UWP DSP Access Violation

I’m trying to use FMOD in my UWP app to draw a real time wave of the playing mp3 file.
My code is:

FMOD.Factory.System_Create(out FMODSys);
        FMODSys.init(1, FMOD.INITFLAGS.NORMAL, IntPtr.Zero); 
FMODSys.createStream(SelectedTrack.StorageFile.Path, FMOD.MODE.DEFAULT, out FMODSound);
FMODSys.playSound(FMODSound, null, false, out FMODChannel);

        desc.numinputbuffers = 1;
        desc.numoutputbuffers = 1;
        desc.read = DSPWaveRead;
        FMODSys.createDSP(ref desc, out FMODDspWave);
        FMODChannel.addDSP(0, FMODDspWave);

private unsafe RESULT DSPWaveRead(ref DSP_STATE dsp_state, 
IntPtr inbuffer, IntPtr outbuffer, uint length, int inchannels, ref int outchannels)
        float* bufferOUT = (float*)outbuffer;
        float* bufferIN = (float*)inbuffer;

        for (uint samp = 0; samp < length; samp++)
            for (int chan = 0; chan < outchannels; chan++)
                float val = bufferIN[(samp * inchannels) + chan] / Gain;
                HGraph.AddFloatToArray(val, chan);
                bufferOUT[(samp * outchannels) + chan] = bufferIN[(samp * inchannels) + chan];

File is playing well without attaching custom DSP, but when I attach the DSP with the code above I have a “access violation in fmod_X64”, even if I do nothing in the DSPWaveRead callback.
I’m using the c# wrapper from windows version of FMOD because there isn’t one provided in the UWP version.
Any suggestion?

You should return FMOD_OK in your callback if you’re making sound, not dont process.

You need to make sure your FMOD_DSP_DESCRIPTION struct is all zeroes as well. Are there uninitialized members? Have you used a debugger to find out at what line of code exactly it crashes?

Thx for the answer. Yes, FMOD.RESULT.ERR_DSP_DONTPROCESS was just for testing purpose trying to find what was wrong. Yes, maybe there is something not initialized. Error is coming from the fmod_x64.dll, not from the code above. But there isn’t the fmod_x64.pdb in the code, so I cannot debug the whole thing deeper. Can I find xmod pdb files somewhere?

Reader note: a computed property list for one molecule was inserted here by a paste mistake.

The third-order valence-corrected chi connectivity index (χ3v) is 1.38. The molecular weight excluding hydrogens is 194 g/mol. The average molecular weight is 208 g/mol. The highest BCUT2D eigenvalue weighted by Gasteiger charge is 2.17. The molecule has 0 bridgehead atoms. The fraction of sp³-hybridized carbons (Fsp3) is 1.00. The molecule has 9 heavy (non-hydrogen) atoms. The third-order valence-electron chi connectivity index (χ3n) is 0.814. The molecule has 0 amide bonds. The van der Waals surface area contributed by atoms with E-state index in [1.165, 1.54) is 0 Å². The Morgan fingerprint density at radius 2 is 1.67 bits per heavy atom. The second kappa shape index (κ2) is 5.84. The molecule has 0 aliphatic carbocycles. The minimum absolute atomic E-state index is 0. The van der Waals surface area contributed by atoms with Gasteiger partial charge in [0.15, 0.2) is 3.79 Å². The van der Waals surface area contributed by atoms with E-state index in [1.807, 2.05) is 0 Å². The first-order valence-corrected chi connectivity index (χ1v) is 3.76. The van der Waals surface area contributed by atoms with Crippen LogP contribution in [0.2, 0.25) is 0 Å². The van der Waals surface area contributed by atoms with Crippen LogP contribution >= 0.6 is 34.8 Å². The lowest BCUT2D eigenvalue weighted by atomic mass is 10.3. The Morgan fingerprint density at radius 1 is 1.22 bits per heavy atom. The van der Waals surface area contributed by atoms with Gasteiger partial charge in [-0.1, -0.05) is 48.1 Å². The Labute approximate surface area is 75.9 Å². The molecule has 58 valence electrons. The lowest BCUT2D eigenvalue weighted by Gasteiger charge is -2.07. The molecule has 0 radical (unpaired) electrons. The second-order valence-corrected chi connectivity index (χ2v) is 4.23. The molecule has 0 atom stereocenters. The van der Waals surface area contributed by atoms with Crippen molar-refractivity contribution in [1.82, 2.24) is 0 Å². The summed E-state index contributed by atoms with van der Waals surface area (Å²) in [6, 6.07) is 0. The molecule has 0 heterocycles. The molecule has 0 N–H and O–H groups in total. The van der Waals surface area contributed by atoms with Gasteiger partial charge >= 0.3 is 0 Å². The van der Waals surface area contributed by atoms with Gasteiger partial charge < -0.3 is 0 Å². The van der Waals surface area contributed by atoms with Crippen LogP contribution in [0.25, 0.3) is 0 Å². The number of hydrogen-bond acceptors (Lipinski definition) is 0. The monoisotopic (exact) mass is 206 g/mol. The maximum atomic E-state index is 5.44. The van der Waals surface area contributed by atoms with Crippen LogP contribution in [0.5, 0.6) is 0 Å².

Did you checked everything was cleared? That’s the first thing you should be doing
We don’t typically give out pdbs, it doesn’t really tell you anything, because you’d just be reporting what it said back to us anyway. If you want, give me the address / asm/crash dump information from the crash exception dialog which would be the same information from our point of view.

Hello Brett,
sorry for the non-prompt response, but it takes me some days to deeply investigate the issue. I’m new to FMOD, so I didn’t want to seem not accurate.
The DSP is initializing well, with everyting cleared and everyting not cleared. After hours of test I found out that placing the read callback outside the creation method of the DSP leads to access violatiion exception.
If I place the callback inside the method (with anonymous action) access vioaltion is not raised.

desc.read = (ref DSP_STATE dsp_state, IntPtr inbuffer, IntPtr outbuffer,
                uint length, int inchannels, ref int outchannels) =>
                float* bufferIN = (float*)inbuffer;
                float* bufferOUT = (float*)outbuffer;
                var bBytes = new byte[length];
                for (int i = 0; i < length; i++)
                    for (int c = 0; c < outchannels; c++)
                        bufferOUT[i * outchannels + c] = bufferIN[i * inchannels + c];
                Marshal.Copy(inbuffer, bBytes, 0, (int)length);
                return FMOD.RESULT.OK;

But then, if I call something (property or method) outside the anonymous callback from inside the callback, I get the access violation. So, if I want to store data in a byte array to use later for drawing process is impossible. I tried to add data to the dsp userData, but it’s the same, because dsp is defined outside the method.
Am I missing something or is it not a correct behaviour?
I’m solving the issue writing all the FMOD codes in a c++ usercontrol.

Hi Enrico,
Thanks for that investigation. I’ll defer to someone in the office who has more knowledge about C# as this seems to be the crux of the issue, hopefully we can get an answer for you tomorrow.

You need to look at the lifetime of all your managed objects. The C# memory management doesn’t know about references to an object that is being held by native code. It can garbage collect them and as a result the native code will be calling invalid objects pointers.

A big gotcha in this area is auto-creating delegate objects that don’t have the correct lifetime.

desc.read = DSPWaveRead;

is actually

desc.read = new DSP_READCALLBACK(DSPWaveRead);

and the lifetime of the DSP_READCALLBACK object is not correctly managed.

Yep. Defining the DSP_READCALLBACK works well as expected. I was following the c++ sample and didn’t think about createing the callback.
Thank you.